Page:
WC: Last year guitarist Mark Von Diehl of Illinois' Dual Exhaust joined the line-up? Is Dual Exhaust still around?

WR: Well, you better ask Mark that one. The band is seperated by several hundred miles..but you know how anything is possible when it comes to rock and roll. Incidentally, I loved Dual Exhaust even before I ever met Mark. He's a fine guitar player needless to say...and a helluva tattoo artist.

Mark: Unfortunately, I was unable to convince the other band members, primarily Germ, the drummer extraordinaire and co-founder of Dual Exhaust, to move down here to keep the band going. I'm hopin' he gets his ass down here so we can continue on our path to glory! (I can confirm that Dual Exhaust is sorely missed in the local music scene--Dr. Mality)

WC: Rancid Vat records are pretty hard to find here in Europe, will Steel Cage Records change that?

WR: There's a lovely Steel Cage 2 CD collection featuring music from the past 25 years coming out in November 2005. It'll get good distribution in Europe. We sold quite a few records over the years to Europe and had some released there of course, but they were likely all snapped up by alert record collectors. One of these days we'll come over there and go on a live rampage.

WC: What can you say about the latest "We Hate You All The Way From Texas!" release? There's two Ramones tracks and one Sonics cover, some of your musical heroes?

WR: Well, the Texas Stud hates the Ramones (Cosmo wasn't a big fan either), the rest of us loved 'em. The Sonics greatness cannot be denied by any band member as far as I know. As the years have gone by we have more and more in common with great rock and roll bands of course. Since rock and roll has been near death in America since the 90's for all practical purposes, we've come around to standing up for it I defend rock and roll bands now that I didn't even really like much in the 70's and 80's. Why?? The crap that people have tried to replace it with is boring and pretentious. FUCK commercial 'rap'. Cram 'electronica' up your ass, and those droopy pants along with it.

WC: Who's Bruiser Brody ("Portrait Of A True American Hero")?

WR: You've gotta be kidding me? Is this interview from the Netherlands or some insane asylum in Peru? Bruiser Brody was a man's man, a mighty professional wrestler who not only annihilated all comers in the Southern United States of America, he's considered a GOD in Japan. He stood 6 and a half feet tall, and could wallop any half dozen of the toughest bastards in any bar in the Netherlands on his day off. (Brody was one of the greatest wrestling "wildmen" ever, but he wasn't so tough he could get up after being stabbed with a butcher knife. R.I.P., Bruiser!--Mality)

WC: Your songs is mostly about hate, violence and wrestling so I was a bit surprised when I heard you're doing a split with Melvins who recently made a highly political charged album with Jello Biafra on Alternative Tentacles?

WR: Jello's an old friend of Marla and I. He somehow got ahold of "Stampeding Cattle" in the early 80's and we met him and have visited back and forth many times over the years. He's obviously politically inclined as opposed to us, we're 'social critics' shall we say. He's a great friend, bottom line. The Melvins evolved out of the Western Washington State ooze a few short years after we did. Marla and I met Buzz recently in person and instantly hit it off. We have quite a few mutual acquantances shall we say from back in the day. The other guys in the band grew up listening to the Melvins. It should be a beautiful blend of racket.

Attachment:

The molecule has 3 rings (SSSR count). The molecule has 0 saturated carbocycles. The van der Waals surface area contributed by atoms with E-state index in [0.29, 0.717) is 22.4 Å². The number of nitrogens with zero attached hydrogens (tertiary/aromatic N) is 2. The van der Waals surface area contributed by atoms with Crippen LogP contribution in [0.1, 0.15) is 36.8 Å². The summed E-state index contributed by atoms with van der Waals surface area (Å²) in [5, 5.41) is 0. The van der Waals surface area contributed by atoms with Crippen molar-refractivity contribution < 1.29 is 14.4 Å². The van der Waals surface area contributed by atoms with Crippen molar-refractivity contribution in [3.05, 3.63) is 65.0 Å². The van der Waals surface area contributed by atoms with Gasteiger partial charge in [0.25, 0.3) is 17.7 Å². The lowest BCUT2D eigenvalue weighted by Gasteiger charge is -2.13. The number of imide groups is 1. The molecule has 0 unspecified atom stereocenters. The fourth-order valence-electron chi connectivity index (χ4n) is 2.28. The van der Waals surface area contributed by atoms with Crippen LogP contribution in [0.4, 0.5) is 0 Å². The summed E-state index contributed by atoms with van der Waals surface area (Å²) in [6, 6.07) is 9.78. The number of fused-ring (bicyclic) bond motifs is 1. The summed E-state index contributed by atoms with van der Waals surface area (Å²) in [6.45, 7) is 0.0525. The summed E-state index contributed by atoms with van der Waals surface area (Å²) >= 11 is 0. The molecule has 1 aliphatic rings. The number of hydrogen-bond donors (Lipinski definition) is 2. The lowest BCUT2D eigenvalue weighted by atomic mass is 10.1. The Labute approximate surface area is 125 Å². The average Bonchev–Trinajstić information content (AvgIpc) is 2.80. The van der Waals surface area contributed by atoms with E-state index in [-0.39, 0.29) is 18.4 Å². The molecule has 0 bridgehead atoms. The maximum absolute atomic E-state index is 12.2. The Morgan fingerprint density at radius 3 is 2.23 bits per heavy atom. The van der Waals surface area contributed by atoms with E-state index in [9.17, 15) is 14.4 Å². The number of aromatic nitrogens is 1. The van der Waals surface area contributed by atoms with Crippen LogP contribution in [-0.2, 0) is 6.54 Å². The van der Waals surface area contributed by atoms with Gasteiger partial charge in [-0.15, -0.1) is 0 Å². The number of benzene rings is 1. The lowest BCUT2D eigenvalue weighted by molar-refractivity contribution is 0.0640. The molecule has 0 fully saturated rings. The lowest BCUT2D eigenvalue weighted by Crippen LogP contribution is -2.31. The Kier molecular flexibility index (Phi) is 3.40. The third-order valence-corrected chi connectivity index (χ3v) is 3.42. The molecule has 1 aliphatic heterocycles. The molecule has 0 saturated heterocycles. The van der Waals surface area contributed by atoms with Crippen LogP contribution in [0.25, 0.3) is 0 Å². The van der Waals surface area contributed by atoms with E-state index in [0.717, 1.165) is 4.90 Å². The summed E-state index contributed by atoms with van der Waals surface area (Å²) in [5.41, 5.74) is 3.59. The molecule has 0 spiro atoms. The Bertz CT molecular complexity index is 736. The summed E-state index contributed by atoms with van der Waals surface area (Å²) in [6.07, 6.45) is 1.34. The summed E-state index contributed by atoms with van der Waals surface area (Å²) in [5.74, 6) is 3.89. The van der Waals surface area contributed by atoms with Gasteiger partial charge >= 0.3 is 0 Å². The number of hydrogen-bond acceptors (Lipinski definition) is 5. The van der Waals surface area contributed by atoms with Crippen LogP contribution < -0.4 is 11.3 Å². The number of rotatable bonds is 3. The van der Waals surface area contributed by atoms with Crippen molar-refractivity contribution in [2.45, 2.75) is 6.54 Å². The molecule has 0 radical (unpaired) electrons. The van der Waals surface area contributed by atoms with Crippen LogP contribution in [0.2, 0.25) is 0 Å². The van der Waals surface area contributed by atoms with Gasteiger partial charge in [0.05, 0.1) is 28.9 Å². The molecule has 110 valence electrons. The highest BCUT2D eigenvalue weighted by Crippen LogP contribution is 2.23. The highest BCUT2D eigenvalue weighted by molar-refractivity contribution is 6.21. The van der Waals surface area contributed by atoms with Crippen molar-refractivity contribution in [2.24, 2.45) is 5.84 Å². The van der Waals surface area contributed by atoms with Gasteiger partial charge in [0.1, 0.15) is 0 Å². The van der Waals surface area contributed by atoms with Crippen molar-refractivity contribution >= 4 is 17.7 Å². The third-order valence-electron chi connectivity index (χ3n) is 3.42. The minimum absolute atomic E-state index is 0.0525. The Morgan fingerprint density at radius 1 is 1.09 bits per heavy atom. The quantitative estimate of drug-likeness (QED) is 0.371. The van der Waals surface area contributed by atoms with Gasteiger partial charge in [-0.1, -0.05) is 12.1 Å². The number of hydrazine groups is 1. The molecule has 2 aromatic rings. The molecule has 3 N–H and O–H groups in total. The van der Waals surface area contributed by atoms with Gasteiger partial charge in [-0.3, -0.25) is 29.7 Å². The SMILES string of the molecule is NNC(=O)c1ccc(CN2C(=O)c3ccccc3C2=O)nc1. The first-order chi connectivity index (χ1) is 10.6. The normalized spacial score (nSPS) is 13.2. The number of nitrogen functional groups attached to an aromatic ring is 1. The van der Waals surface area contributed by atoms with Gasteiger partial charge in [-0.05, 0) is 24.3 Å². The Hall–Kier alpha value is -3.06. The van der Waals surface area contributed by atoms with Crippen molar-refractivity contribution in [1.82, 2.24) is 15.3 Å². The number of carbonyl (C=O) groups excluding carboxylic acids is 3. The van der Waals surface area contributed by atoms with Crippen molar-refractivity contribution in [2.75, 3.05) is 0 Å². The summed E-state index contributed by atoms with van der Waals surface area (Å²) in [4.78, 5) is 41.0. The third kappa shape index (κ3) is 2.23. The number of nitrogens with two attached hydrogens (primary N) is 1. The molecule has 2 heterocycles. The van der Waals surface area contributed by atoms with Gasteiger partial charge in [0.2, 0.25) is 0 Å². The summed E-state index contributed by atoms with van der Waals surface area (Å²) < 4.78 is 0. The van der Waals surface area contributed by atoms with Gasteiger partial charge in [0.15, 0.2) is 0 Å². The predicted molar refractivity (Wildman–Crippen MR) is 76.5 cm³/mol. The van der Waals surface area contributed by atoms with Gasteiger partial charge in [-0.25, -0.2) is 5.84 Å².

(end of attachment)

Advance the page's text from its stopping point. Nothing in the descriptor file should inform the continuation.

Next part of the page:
WC: You're a avid chess player who hates Jägermeister?

WR: Hey, I don't hate Jagermeister, I prefer whiskey; Jim Beam and Rebel Yell and Makers Mark to be specific. I'm very wary of Jagermeister since I'm a creature of habit as a drunk..and I get shitfaced really fast breaking from my routine. I've drank my share over the years. I don't recommend it to novice drinkers, since it's 'sweet' and will lead you to a hellish over the top drunk in no time. I came back to tournament chess after a 23 year vacation. I compete in tournaments and am ranked as what I believe is referred to in Europe as a 'first category' player, close to being a 'candidate master'. I study a few hours per day and am better than I ever was. It's sort of a way to prove to people around me and myself that after a quarter century of constant drinking I haven't completely gone nutso.

WC: Have you ever toured in Europe? Anti-Seen has been over here many times.

WR: The AntiSeen guys are like family to us all. I'd take a beating, literally, for any of them. We met in the 80's and have done 4 vinyl splits with them so far. We've had a couple chances to play in Europe that didn't work out. The last time was a big tattoo convention in Amsterdam. Damn, I couldn't get away from my job at the time. No doubt we will make it over at least once. We've been around for 25 years's time for some bookers and promoters to hook something up.

WC: Next year Rancid Vat has been raising hell for a quarter of a century, whats your take on punkrock today?

WR: Here's the truth: it'd be predictable for me to go off on young bands and say they all suck..but that's not true. Most, but not all, commercial punk rock bands are 90% nostalgia, reinventing the Buzzcocks or the Clash or whomever. The really best stuff to me is from lesser known bands from remote corners of the world, like the Dog Shit Boys from Finland or the Radfords from Canada or the Bad Vibes from Philly or Born Bavarian from Germany. I could name many more. If you really dig in the record and CD bins of the world you can find lots of punk rock type bands to listen to, although some of them don't like to be pigeonholed as 'punk rock'.

WC: Anything to add?

WR: I visited Amsterdam as a teenager and got fucking smashed drinking all night for free at the Hilton hotel there. I can't wait to go back. I don't think our current drummer Bobo has been mentioned at all, so here's a shot to you Brother. I'm washing it down with pure Lone Star beer.